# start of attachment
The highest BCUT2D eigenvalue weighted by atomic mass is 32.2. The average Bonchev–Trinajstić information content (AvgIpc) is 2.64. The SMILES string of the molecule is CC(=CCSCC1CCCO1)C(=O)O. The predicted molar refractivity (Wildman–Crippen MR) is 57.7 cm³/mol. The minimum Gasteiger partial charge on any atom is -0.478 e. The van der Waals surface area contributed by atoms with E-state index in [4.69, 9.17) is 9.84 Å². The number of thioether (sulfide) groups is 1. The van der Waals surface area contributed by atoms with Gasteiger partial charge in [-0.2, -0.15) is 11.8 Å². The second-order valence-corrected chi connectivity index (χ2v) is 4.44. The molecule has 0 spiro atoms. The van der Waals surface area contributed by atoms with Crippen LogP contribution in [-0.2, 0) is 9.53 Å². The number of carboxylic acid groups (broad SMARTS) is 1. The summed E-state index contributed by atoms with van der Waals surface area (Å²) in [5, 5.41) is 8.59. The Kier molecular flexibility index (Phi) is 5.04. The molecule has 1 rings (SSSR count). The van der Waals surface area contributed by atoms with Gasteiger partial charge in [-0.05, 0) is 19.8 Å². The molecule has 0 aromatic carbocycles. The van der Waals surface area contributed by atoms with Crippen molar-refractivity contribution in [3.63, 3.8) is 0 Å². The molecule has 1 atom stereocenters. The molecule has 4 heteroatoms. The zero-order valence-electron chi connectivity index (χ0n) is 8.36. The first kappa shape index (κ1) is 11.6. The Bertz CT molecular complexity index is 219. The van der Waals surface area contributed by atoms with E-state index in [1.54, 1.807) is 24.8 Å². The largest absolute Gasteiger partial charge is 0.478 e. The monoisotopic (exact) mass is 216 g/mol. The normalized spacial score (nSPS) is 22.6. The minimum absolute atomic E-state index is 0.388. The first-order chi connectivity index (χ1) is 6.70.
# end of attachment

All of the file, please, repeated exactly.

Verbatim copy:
The highest BCUT2D eigenvalue weighted by atomic mass is 32.2. The average Bonchev–Trinajstić information content (AvgIpc) is 2.64. The SMILES string of the molecule is CC(=CCSCC1CCCO1)C(=O)O. The predicted molar refractivity (Wildman–Crippen MR) is 57.7 cm³/mol. The minimum Gasteiger partial charge on any atom is -0.478 e. The van der Waals surface area contributed by atoms with E-state index in [4.69, 9.17) is 9.84 Å². The number of thioether (sulfide) groups is 1. The van der Waals surface area contributed by atoms with Gasteiger partial charge in [-0.2, -0.15) is 11.8 Å². The second-order valence-corrected chi connectivity index (χ2v) is 4.44. The molecule has 0 spiro atoms. The van der Waals surface area contributed by atoms with Crippen LogP contribution in [-0.2, 0) is 9.53 Å². The number of carboxylic acid groups (broad SMARTS) is 1. The summed E-state index contributed by atoms with van der Waals surface area (Å²) in [5, 5.41) is 8.59. The Kier molecular flexibility index (Phi) is 5.04. The molecule has 1 rings (SSSR count). The van der Waals surface area contributed by atoms with Gasteiger partial charge in [-0.05, 0) is 19.8 Å². The molecule has 0 aromatic carbocycles. The van der Waals surface area contributed by atoms with Crippen molar-refractivity contribution in [3.63, 3.8) is 0 Å². The molecule has 1 atom stereocenters. The molecule has 4 heteroatoms. The zero-order valence-electron chi connectivity index (χ0n) is 8.36. The first kappa shape index (κ1) is 11.6. The Bertz CT molecular complexity index is 219. The van der Waals surface area contributed by atoms with E-state index in [1.54, 1.807) is 24.8 Å². The largest absolute Gasteiger partial charge is 0.478 e. The monoisotopic (exact) mass is 216 g/mol. The normalized spacial score (nSPS) is 22.6. The minimum absolute atomic E-state index is 0.388. The first-order chi connectivity index (χ1) is 6.70.